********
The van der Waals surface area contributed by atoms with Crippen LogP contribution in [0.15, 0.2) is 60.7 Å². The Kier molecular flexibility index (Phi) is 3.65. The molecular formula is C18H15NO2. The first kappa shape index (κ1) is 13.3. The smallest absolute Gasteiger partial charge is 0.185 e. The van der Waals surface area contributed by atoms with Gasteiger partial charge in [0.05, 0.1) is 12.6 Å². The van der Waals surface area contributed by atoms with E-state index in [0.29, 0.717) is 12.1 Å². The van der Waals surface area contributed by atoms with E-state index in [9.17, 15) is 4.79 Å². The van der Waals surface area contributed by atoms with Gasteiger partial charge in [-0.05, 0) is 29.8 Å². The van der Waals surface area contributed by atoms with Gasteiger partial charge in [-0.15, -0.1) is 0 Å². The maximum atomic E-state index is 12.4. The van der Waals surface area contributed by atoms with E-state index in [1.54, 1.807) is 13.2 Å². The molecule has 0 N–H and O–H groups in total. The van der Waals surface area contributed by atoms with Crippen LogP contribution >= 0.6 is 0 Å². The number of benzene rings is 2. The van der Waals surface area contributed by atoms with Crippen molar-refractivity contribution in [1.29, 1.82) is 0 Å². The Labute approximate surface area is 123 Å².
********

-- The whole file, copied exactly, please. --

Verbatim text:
The van der Waals surface area contributed by atoms with Crippen LogP contribution in [0.15, 0.2) is 60.7 Å². The Kier molecular flexibility index (Phi) is 3.65. The molecular formula is C18H15NO2. The first kappa shape index (κ1) is 13.3. The smallest absolute Gasteiger partial charge is 0.185 e. The van der Waals surface area contributed by atoms with Gasteiger partial charge in [0.05, 0.1) is 12.6 Å². The van der Waals surface area contributed by atoms with E-state index in [0.29, 0.717) is 12.1 Å². The van der Waals surface area contributed by atoms with E-state index in [9.17, 15) is 4.79 Å². The van der Waals surface area contributed by atoms with Gasteiger partial charge in [-0.05, 0) is 29.8 Å². The van der Waals surface area contributed by atoms with Gasteiger partial charge in [-0.15, -0.1) is 0 Å². The maximum atomic E-state index is 12.4. The van der Waals surface area contributed by atoms with E-state index in [1.54, 1.807) is 13.2 Å². The molecule has 0 N–H and O–H groups in total. The van der Waals surface area contributed by atoms with Crippen LogP contribution >= 0.6 is 0 Å². The number of benzene rings is 2. The van der Waals surface area contributed by atoms with Crippen molar-refractivity contribution in [1.29, 1.82) is 0 Å². The Labute approximate surface area is 123 Å².